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P-CED is now based in UK as a profit-for-purpose company, since 2004. We conduct small business for profit in UK, and invest profits for social purpose under profit-for-purpose rules in UK. This is somewhat similar to non-profit in the US, except we can conduct any business we see fit according to normal business rules without restrictions that bind non-profits or charities. We pay company and personal taxes according to usual business rules. Profits are not shielded in any way from normal taxation that any for-profit business has to pay. Whatever is left over is invested in the social purpose or purposes of our own choosing. That way we can do business in the normal, traditional way, changing only one thing: the output, what happens with profit.
P-CED has advocated and pursued that model since inception in 1996-97 in the US. The design is very straightforward: do business as usual, and invest profits for social benefit. The US has been slow on the uptake with the profit-for-purpose thinking, UK much faster, so we instituted in the UK in 2004. More on the inception of P-CED is in the "History" page. Bill Gates, for one, came around to this way of thinking in 2001.
Our social purpose is poverty relief and childcare reform in the former Soviet Union. Core framework is straightforward: to build bridges of friendship based on common ground for the common good in the former Soviet bloc. We firmly believe that this "soft power" approach to international relations is inevitably the only solid ground for establishing and building understanding, good will and peace. We have therefore pursued that strategy from the beginning of P-CED. (Sounds like "Peace Ed, short for Peace Education.)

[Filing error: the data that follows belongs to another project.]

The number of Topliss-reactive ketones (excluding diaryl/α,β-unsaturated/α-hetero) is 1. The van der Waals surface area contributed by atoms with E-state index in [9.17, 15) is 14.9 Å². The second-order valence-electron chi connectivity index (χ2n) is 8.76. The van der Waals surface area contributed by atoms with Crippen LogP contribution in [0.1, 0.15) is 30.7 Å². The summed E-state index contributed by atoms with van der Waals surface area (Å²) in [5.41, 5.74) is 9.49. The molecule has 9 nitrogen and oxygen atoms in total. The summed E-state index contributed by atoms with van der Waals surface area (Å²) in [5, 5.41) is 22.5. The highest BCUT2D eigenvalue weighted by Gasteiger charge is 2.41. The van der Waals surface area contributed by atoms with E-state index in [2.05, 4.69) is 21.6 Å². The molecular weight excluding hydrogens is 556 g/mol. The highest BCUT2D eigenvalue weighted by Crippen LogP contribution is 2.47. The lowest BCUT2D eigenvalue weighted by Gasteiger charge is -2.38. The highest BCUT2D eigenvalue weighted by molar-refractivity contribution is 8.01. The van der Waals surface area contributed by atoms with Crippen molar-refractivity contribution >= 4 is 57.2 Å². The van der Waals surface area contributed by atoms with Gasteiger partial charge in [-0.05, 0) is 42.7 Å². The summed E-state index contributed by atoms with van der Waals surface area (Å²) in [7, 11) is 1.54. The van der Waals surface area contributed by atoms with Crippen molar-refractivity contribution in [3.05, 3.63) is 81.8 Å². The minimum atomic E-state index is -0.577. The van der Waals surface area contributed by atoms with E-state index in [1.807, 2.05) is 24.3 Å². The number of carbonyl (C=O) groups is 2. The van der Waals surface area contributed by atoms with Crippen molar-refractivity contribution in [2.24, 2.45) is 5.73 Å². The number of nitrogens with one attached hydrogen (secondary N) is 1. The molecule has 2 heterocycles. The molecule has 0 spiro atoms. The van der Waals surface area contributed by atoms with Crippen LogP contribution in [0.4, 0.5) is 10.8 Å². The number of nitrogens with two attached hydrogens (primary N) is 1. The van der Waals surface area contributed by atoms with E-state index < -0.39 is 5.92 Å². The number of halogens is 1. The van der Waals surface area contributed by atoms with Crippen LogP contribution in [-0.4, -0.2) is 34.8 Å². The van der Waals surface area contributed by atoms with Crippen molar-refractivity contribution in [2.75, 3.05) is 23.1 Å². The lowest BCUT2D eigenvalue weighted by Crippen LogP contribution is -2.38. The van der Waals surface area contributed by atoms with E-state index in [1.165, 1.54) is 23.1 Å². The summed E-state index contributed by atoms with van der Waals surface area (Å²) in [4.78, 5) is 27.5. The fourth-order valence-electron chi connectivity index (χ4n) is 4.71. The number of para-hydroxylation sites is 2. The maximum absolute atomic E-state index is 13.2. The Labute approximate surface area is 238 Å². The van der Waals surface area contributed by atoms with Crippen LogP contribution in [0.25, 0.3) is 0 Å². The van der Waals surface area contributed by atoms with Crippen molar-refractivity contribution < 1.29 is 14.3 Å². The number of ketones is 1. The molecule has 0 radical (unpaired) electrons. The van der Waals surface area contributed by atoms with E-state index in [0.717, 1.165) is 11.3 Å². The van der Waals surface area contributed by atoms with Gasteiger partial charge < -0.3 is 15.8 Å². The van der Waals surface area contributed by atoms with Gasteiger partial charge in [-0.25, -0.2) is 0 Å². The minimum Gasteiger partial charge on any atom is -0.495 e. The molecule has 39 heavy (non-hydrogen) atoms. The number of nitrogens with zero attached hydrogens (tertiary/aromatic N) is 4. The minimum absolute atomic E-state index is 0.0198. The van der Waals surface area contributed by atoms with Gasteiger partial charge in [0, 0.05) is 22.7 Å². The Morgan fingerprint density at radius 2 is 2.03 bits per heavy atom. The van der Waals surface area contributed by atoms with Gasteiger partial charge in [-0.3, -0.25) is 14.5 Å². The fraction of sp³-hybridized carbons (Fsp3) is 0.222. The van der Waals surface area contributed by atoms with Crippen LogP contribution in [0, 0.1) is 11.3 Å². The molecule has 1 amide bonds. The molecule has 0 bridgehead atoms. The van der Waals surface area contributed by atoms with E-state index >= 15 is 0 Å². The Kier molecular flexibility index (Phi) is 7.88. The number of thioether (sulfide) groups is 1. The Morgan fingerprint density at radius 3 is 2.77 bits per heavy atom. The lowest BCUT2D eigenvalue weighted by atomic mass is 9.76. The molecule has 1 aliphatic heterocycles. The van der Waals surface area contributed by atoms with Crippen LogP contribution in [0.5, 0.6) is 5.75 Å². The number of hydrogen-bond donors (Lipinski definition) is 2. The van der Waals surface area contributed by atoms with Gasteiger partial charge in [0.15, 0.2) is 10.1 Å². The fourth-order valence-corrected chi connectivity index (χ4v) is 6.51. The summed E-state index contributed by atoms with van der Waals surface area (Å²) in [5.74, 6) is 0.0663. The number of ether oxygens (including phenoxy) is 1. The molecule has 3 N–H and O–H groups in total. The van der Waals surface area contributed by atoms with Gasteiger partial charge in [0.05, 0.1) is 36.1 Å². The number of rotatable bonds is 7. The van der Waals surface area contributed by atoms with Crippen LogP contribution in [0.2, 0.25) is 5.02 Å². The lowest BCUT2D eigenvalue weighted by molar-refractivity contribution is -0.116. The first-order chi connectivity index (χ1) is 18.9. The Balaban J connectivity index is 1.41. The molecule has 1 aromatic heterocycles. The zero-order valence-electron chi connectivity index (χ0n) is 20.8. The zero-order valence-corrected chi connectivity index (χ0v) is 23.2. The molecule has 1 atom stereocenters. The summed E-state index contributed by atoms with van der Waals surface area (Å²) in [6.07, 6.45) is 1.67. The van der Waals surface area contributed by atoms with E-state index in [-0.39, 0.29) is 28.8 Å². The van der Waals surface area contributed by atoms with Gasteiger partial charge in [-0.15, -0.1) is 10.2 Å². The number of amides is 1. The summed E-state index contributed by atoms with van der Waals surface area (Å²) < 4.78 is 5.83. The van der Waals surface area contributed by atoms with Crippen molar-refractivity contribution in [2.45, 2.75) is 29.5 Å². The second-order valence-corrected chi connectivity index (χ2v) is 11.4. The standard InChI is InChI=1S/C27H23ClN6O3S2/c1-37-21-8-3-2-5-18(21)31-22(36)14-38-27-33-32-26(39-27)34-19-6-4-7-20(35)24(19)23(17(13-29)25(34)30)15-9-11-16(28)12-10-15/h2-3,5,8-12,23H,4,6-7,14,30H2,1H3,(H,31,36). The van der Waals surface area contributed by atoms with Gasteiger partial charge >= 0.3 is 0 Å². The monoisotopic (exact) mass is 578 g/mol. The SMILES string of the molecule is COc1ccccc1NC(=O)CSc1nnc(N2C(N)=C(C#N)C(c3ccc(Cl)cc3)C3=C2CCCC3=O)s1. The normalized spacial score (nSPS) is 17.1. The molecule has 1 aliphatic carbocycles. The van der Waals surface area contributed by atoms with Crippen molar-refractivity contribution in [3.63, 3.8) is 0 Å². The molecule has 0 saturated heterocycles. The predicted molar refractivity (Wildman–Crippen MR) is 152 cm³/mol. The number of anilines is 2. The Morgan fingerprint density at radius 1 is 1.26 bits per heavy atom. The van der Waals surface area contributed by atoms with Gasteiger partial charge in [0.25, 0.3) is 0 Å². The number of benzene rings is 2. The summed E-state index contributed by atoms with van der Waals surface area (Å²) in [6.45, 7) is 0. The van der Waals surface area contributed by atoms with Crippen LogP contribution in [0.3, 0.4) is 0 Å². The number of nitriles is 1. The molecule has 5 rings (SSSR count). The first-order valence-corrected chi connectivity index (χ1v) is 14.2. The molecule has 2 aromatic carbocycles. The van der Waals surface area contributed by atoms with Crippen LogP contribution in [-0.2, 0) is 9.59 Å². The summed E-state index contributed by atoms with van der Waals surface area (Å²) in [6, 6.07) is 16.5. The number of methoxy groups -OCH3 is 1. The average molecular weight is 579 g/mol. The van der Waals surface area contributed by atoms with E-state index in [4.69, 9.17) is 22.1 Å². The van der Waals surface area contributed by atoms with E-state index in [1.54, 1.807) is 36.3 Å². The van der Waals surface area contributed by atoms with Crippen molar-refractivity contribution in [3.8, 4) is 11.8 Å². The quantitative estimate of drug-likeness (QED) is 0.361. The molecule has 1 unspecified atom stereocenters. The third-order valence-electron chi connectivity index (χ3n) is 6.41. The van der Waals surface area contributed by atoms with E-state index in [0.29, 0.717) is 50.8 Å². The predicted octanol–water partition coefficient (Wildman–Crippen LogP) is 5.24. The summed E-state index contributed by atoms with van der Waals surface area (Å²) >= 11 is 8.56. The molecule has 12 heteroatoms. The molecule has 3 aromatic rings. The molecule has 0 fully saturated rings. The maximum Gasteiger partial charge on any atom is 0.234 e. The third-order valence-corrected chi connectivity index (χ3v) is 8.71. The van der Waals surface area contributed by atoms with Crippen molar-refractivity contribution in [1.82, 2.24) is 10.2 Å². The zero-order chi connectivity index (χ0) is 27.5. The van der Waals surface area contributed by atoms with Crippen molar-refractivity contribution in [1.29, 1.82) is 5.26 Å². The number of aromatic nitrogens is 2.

We research and design regional and national programs. More about these programs are in the "Projects" section. We continue throughout with advocacy and activism in raising awareness of stakeholders we aim to help: vulnerable children, and people in poverty, first.
These problems almost always stem from government corruption that was a way of life in the USSR, and remains so to varying degrees. Hence the overall process of what we do in promoting change inevitably runs into varying degrees of conflict along the way. Dealing with such things as threats and smears is as much a part of projects as the hope and good will built within communities for standing up to it. Hope, good will, and improved lives far outweigh the stresses and strains mounted by corrupt government officials, so strife and institutional resistance to change are taken in stride as part of the change process.